Calgary man to serve 15 years before parole eligibility for random murder
Nicholas Nwonye had just finished classes when he was attacked on CTrain platform
A Calgary man who randomly killed a Nigerian nursing student more than four years ago will have to serve 15 years of a life sentence before he is eligible to apply for parole.
Keeton Gagnon, who is 43, was found guilty in September of second-degree murder in an unprovoked knife attack on a CTrain platform in June 2017.
The victim, Nicholas Nwonye, had just finished nursing classes at a downtown Calgary college when he was attacked.
Gagnon then walked away and boarded another train, where he was arrested.
Before delivering her sentence, Justice Michele Hollins of Court of Queen's Bench said the crime took place among innocent people who were trying to use public transit, "which should be a safe thing to do."
She said the public danger Gagnon created was of grave concern.
"Perhaps the most egregious part of this offence was its senselessness, specifically the random and apparently arbitrary choice of Mr. Nwonye as the victim," Hollins said Tuesday.
"There is absolutely no motive or reason available to us for this act and more importantly to Mr. Nwonye's family."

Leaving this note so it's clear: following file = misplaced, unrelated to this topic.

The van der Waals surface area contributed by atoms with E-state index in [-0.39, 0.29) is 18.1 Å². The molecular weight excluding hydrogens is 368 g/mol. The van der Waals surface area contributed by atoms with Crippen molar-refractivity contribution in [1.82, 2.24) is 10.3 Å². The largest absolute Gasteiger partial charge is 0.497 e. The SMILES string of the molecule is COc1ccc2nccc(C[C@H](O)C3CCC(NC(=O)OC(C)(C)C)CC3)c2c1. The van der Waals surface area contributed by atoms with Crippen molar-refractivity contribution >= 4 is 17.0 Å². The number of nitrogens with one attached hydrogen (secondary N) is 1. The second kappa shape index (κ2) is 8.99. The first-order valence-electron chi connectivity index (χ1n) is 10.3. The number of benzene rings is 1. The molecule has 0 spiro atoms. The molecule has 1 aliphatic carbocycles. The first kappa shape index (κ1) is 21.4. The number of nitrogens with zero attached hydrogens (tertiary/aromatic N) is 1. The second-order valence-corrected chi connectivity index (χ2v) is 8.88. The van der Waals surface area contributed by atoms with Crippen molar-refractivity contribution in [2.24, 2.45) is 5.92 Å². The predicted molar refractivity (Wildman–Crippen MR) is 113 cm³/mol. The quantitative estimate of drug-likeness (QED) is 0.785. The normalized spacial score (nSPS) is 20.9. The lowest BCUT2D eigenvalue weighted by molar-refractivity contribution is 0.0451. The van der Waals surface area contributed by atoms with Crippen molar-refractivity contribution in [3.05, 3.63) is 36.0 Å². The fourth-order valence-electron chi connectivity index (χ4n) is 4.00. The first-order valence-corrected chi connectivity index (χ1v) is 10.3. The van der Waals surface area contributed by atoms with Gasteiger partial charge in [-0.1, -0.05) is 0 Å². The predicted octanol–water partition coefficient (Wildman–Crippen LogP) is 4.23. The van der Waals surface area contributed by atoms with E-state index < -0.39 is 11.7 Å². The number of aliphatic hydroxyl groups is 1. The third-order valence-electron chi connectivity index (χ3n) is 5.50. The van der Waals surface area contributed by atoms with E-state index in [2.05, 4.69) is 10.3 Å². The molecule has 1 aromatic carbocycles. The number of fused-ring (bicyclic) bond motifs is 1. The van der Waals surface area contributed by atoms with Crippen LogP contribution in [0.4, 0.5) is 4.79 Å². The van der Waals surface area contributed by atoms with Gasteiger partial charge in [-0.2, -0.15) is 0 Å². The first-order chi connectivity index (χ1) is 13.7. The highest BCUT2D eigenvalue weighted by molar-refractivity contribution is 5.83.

Hollins said Gagnon's tragic and abusive upbringing did lower his moral blameworthiness. He began drinking at age 10, used drugs when he was 13 or 14 and had 42 criminal convictions between 1997 and 2017.
"Certainly this is an offender who has not only been traumatized and abused as a child, but perhaps more devastatingly was completely, emotionally abandoned. He has had none of the love, protection, attention and feeling of safety that all children should have," she said.
"Mr. Gagnon could fairly be characterized as a person whose path was largely determined for him, a person who had little choice about how to deal with such despairing circumstances."
The Crown was seeking a parole ineligibility period of between 15 and 17 years on the automatic life sentence, while the defence suggested 12 years would be sufficient.
"This was a brutal crime. The depth of the stab wounds indicated a great deal of force. It is also clear from the video evidence that Mr. Nwonye had no idea this was coming," Hollins said.
"Taking into consideration the truly horrible circumstances of your life to date, but also the truly horrible circumstances of a violent offence that ended the life of a completely innocent bystander — and deprived his family of their husband, father, son and brother — I am increasing the period of parole ineligibility for you to 15 years."
Gagnon addressed the court immediately after his sentencing.
"Can I file my appeal now?"